Update from Murray in the Citizen is that Karlsson isn't going anywhere for the time being and the ten game mark has no bearing on his job. Karlsson is going to get his chance. Stand by your man, as they say.
Alright, so it has already garnered much debate in Hockey Country, but let's take a more objective view at the season ahead for superhero Erik Karlsson. Here's a kid that we took 15th overall two years ago that came with a fair amount of hype, though some of that was because the draft was in Ottawa and we all wanted a look at the new kid. We knew he was a skater but we also knew he was tiny. The excitement really picked up during last winter's World junior tournament (again, helps to have it in Ottawa) when he won Best Defenceman honours.
Enter this summer, when Bryan Murray brings the kid back over from Sweden and signs him to a 3-year entry level contract. We aren't sure if he'll crack the roster, go to Bingo, or get cut and go back to the Swedish Elite League (sorry, we've been burned by the Russians...). Murray squashes the discussion and says early and often that they expect the kid to make the team.
So we're now five games into the season and Karlsson has been average. What else could we have expected of a 19-year old who is living halfway around the world from home and playing 7 days a week against players that are bigger, stronger, and faster than anything he's ever seen? The fact that he's held his own is a testament to how good this kid will be for us for the next 15-18 years (just don't give him a NMC).
Now what? He's spotted one assist and is tied with Kovalev at the bottom with a minus-4. Again, I'm not picking on him, just pointing out the stats. The Kuba injury has left him without a mentor on the ice and that has been a factor, no question. But what do we do with him approaching his ten-game mark?
When I first saw the discussion about sending him down after nine games, I thought that it only applied to players being returned to junior hockey. For those that don't know, a player on an entry-level contract that signed at 18 or 19 years old can be sent down before playing their 10th NHL game and it won't count against a year of that entry level deal.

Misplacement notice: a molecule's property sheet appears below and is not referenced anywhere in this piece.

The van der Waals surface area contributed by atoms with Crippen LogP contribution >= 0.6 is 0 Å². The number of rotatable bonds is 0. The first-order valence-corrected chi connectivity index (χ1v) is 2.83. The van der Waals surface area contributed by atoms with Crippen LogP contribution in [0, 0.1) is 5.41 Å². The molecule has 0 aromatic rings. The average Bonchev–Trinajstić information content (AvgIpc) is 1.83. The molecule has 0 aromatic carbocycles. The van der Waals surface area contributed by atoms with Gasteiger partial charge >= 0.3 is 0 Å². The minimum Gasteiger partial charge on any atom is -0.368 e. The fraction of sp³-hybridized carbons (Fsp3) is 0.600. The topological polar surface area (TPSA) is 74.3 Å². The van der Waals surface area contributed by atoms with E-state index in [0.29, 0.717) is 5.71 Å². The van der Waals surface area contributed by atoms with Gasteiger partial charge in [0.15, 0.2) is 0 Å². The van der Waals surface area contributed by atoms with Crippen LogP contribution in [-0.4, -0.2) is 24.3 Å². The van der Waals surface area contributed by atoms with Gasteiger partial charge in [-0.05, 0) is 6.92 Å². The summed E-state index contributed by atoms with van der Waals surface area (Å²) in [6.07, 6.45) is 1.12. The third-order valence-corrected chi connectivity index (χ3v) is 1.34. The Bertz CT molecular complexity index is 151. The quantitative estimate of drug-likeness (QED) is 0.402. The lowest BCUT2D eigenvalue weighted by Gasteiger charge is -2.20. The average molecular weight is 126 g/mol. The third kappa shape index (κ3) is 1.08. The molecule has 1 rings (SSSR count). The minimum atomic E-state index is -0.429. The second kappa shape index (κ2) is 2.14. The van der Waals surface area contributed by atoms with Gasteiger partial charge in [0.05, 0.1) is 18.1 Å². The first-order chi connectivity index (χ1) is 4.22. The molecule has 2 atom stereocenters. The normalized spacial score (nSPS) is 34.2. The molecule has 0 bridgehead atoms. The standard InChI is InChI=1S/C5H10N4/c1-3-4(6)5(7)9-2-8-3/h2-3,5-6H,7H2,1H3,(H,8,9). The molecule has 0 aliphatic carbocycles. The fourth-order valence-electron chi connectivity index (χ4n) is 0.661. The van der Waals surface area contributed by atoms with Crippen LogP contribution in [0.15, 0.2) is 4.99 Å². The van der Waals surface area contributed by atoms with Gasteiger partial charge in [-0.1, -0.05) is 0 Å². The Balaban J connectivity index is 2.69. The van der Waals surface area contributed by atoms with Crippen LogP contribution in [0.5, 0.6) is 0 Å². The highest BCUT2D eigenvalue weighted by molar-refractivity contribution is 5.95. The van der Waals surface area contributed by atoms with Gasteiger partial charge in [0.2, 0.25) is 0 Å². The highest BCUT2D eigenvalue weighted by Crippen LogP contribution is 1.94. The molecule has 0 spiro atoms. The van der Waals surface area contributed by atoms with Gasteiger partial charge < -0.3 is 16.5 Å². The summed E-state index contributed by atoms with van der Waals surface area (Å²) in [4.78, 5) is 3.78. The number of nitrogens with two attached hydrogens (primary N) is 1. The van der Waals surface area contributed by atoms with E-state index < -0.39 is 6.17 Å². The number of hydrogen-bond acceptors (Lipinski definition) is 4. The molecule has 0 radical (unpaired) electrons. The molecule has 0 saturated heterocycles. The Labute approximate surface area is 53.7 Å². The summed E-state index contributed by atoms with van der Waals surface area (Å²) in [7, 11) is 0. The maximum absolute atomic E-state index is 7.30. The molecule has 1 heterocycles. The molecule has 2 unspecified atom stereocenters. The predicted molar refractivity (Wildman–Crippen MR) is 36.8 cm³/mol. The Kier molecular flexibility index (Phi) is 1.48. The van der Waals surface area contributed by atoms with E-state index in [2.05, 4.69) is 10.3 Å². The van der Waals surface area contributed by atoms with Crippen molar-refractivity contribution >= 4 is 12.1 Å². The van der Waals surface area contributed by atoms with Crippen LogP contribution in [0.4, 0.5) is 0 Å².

Quoted from CBA Section 9.1(d)(i): In the event that an 18 year old or 19 year old Player signs an SPC with a Club but does not play at least ten (10) NHL Games in the first season under that SPC, the term of his SPC and his number of years in the Entry Level System shall be extended for a period of one (1) year, except that this automatic extension will not apply to a Player who is 19 according to Section 9.2 by virtue of turning 20 between September 16 and December 31 in the year in which he first signs an SPC.
-- Summary: any player signing their ELC at age 18 or 19 will have their contract extended a year if they do not play in at least 10 NHL games. Players originally signed at 18 can be extended a 2nd time [at age 19] if they do not play in 10 NHL games again the second year. Once a player reaches the 10 NHL game threshold their contract cannot be extended in a future season. e.g. an 18 year old signs and plays 20 NHL games, then the next season at age 19 he plays zero NHL games: the contract cannot be extended. This rule is not restricted to only players returned to the CHL juniors, for example a USHL 18 year old player could be signed and assigned to the AHL. Teams can also use this rule to give draftees a taste of the NHL at the end of the season. For example Phoenix signed Kyle Turris out of college to play the last 3 games of the 07-08 NHL season. Because Turris didn't meet the 10 NHL game threshold his 3 year ELC contract originally signed for 2007-2008 through 2009-2010 was extended until 2010-2011.
I actually did read somewhere that it might hurt his ego/confidence as he'd see it as a demotion if he were sent to Binghamton. I actually agree with this - he is very confident and he would take this hard. But this isn't a new path for rookies. Last year, Phoenix gambled by bringing all of their kids up to the big boy squad with mixed results. They hung around in the West for a while but in the end, the kids weren't ready for the full season. This year, Don Moloney (under guidance from nobody, I guess) made the decision to bring in some vets like Vrbata, again, and Aucoin and they've sent Kyle Turris (19 years old) and Viktor Tikhonov (21 years old) back to the AHL. The team is doing fine and they're telling those two players to work hard, listen to your coaches, and we'll see you when you're good and ready for full-time duty.
Back to our kid - how do we handle this? From a contractual standpoint, there is merit in sending him down before the 10 game mark as it keeps him on the ELC for another year. From a performance standpoint, we might miss the offensive game that we all know he will find sooner or later. From a development standpoint, will he grow more in Ottawa with the big boys throwing him around, or in the AHL where he could dominate and adapt to the North American style? There are certainly strong arguments for both sides.
My opinion is to give him until the 9 game mark, including one or two paired with Kuba. If he still looks like he's a ways off, then have Bryan sit him down for a man-t0-man talk about how critical he is to the future of this team, and then give him a list of things to work on in upstate New York. I love the kid and know that he'll be a top pairing player for us in the near future. But for every Matt Ryan there is in the NFL, there's three Alex Smiths. Let the kid work his way up the system and we'll be better in the long run. In the meantime, let's enjoy the four more games we're guaranteed to see him. And hopefully Bibi and the boys pack some tupperware of Swedish meatballs for him to take on the road, because I don't think Binghamton is IKEA worthy just yet.